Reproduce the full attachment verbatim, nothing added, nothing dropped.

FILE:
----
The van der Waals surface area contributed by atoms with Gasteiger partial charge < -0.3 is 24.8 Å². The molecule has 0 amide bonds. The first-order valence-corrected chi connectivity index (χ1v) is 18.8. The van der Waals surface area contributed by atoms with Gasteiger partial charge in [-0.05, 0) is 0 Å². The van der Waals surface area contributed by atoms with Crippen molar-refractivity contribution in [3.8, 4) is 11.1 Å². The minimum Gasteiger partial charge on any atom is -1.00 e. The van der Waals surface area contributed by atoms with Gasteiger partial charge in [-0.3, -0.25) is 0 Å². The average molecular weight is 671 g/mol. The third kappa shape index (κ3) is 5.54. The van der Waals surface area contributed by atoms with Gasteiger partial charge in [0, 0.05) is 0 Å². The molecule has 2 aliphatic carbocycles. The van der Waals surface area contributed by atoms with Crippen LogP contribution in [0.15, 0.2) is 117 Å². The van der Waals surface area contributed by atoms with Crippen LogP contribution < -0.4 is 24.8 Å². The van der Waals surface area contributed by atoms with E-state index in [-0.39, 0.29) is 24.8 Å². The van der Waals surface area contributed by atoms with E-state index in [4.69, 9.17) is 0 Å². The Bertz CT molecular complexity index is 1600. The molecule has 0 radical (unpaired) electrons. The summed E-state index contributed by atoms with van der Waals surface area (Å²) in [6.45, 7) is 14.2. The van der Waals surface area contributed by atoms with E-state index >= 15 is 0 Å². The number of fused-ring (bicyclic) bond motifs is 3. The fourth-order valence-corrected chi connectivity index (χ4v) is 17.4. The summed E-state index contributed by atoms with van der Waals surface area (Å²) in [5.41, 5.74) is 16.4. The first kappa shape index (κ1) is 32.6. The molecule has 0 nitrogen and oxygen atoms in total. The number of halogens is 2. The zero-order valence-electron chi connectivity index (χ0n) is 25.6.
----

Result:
The van der Waals surface area contributed by atoms with Gasteiger partial charge < -0.3 is 24.8 Å². The molecule has 0 amide bonds. The first-order valence-corrected chi connectivity index (χ1v) is 18.8. The van der Waals surface area contributed by atoms with Gasteiger partial charge in [-0.05, 0) is 0 Å². The van der Waals surface area contributed by atoms with Crippen molar-refractivity contribution in [3.8, 4) is 11.1 Å². The minimum Gasteiger partial charge on any atom is -1.00 e. The van der Waals surface area contributed by atoms with Gasteiger partial charge in [-0.3, -0.25) is 0 Å². The average molecular weight is 671 g/mol. The third kappa shape index (κ3) is 5.54. The van der Waals surface area contributed by atoms with Gasteiger partial charge in [0, 0.05) is 0 Å². The molecule has 2 aliphatic carbocycles. The van der Waals surface area contributed by atoms with Crippen LogP contribution in [0.15, 0.2) is 117 Å². The van der Waals surface area contributed by atoms with Crippen LogP contribution < -0.4 is 24.8 Å². The van der Waals surface area contributed by atoms with E-state index in [-0.39, 0.29) is 24.8 Å². The van der Waals surface area contributed by atoms with E-state index in [4.69, 9.17) is 0 Å². The Bertz CT molecular complexity index is 1600. The molecule has 0 radical (unpaired) electrons. The summed E-state index contributed by atoms with van der Waals surface area (Å²) in [6.45, 7) is 14.2. The van der Waals surface area contributed by atoms with E-state index >= 15 is 0 Å². The number of fused-ring (bicyclic) bond motifs is 3. The fourth-order valence-corrected chi connectivity index (χ4v) is 17.4. The summed E-state index contributed by atoms with van der Waals surface area (Å²) in [5.41, 5.74) is 16.4. The first kappa shape index (κ1) is 32.6. The molecule has 0 nitrogen and oxygen atoms in total. The number of halogens is 2. The zero-order valence-electron chi connectivity index (χ0n) is 25.6.